Blacklists and backlash on both sides
Views 88 | Time to read: 3 minutes | Uploaded: 4 - 8 - 2014 | By: Megan Monroe
In the latest wake of career casualties caused by the public gay marriage debate, the former CEO of Mozilla (responsible for the Firefox browser) has been forced to step down from his position over donations he gave in 2008 to the campaign for Proposition 8, the Though the anti-gay marriage proposition won by a narrow margin, it was later overturned.
Eich’s recent promotion to CEO launched a controversy over the donation he made 6 years ago. Though he wrote a blog post explaining his commitment to inclusivity, he never stated that he had changed his mind. Gay marriage supporters were not satisfied, and a public petition asked for his resignation. Dating site OkCupid even got involved, preventing users from accessing the site with the Firefox browser and asking them to sign the petition. By Thursday, he was forced to step down.
Readers might be reminded of backlash against the founder of Chick-Fil-A Dan Cathy. Like Eich, Cathy’s personal opinions and ideological commitments became fuel for public protests. But unlike Cathy, Eich’s career fell victim to the tsunami of negative public opinion.
This story is nearly the mirror image of the World Vision story that played out only two weeks ago. The uproar of socially-liberal internet users can be compared to the uproar of conservative, evangelical Christians over World Vision’s announcement that they would be hiring married gay employees. Both groups were willing to blacklist an entire organization over this ideological disagreement, threatening all of their employees and, in World Vision’s case, the benefactors of their charity work.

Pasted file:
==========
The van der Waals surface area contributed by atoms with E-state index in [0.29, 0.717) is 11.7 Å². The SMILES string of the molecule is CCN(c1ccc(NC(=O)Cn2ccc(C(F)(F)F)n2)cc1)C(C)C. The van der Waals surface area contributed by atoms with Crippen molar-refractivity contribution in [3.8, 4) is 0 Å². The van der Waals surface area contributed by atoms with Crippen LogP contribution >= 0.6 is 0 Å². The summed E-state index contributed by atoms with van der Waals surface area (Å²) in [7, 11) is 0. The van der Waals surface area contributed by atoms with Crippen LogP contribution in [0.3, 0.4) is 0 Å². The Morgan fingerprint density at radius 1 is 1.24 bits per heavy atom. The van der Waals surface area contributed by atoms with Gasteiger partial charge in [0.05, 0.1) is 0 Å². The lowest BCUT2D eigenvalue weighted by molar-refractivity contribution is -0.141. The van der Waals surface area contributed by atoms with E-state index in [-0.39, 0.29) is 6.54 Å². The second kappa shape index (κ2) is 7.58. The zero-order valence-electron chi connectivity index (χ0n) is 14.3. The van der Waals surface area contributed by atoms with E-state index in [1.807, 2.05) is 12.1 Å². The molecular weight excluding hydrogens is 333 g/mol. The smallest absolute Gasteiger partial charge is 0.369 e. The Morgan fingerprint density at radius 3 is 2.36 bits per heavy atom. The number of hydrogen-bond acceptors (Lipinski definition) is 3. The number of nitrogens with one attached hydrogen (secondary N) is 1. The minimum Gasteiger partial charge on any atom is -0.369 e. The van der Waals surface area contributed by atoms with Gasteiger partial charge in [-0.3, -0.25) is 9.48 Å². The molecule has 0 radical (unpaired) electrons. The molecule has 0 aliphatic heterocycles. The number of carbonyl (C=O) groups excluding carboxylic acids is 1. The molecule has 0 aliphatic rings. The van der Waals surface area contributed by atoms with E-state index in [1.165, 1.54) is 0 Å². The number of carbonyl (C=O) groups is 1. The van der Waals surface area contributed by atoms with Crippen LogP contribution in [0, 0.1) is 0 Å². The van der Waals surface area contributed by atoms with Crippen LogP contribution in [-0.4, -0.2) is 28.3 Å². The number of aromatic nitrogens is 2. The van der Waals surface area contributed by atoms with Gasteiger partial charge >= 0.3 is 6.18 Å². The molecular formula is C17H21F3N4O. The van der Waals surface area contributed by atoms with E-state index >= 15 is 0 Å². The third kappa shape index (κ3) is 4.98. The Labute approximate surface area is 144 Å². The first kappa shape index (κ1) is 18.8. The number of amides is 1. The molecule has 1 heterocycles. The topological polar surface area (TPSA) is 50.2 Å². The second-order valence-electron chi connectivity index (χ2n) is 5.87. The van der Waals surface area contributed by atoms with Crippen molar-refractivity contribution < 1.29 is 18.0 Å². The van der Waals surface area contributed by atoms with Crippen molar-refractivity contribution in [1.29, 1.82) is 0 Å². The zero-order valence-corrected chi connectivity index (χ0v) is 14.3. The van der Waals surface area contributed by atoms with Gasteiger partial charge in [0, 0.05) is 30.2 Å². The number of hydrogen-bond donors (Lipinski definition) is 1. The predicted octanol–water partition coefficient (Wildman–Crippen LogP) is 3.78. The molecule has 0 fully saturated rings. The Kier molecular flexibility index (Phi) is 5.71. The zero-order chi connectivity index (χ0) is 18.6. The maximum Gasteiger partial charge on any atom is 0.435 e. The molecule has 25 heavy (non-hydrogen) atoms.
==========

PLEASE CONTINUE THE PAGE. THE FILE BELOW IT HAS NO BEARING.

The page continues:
Having a CEO who personally doesn’t support gay marriage but is happy to practice inclusivity in the workplace would seem to impact an organization’s ethos less than altering a Christian organization’s employment policies to allow married, gay employees to be hired. However, this difference would only be relevant if the employees in question were actually participating in ministry like direct evangelism. World Vision’s decision to hire gay employees no more hinders their goal of alleviating poverty and suffering than Mozilla’s CEO’s past political donations hinder the company’s goal of promoting inclusivity in the workplace.
The two scandals have a great deal in common: a disagreement about what constitutes an inclusive workplace, a loud, unpleasant public uproar (based on lots of misinformation), and the prioritization of placating public opinion above the achievement of an organization’s goals. In both cases, a nasty public tantrum forced an organization’s hand.
Those on either side of the same-sex marriage debate have plenty to criticize one another for. Both since groups have now stooped to the same level, using threats and punitive measures to push their goals, it’s tough to say that either group holds any moral high ground. As explosive debates tend to do, the gay marriage debate has generated petty, polarized discourse and tactics from both parties.
For the sake of civil, constructive public discourse: please think about what you aim to achieve before blacklisting or boycotting a company for ideological reasons. Though important ideas are at stake, so are people.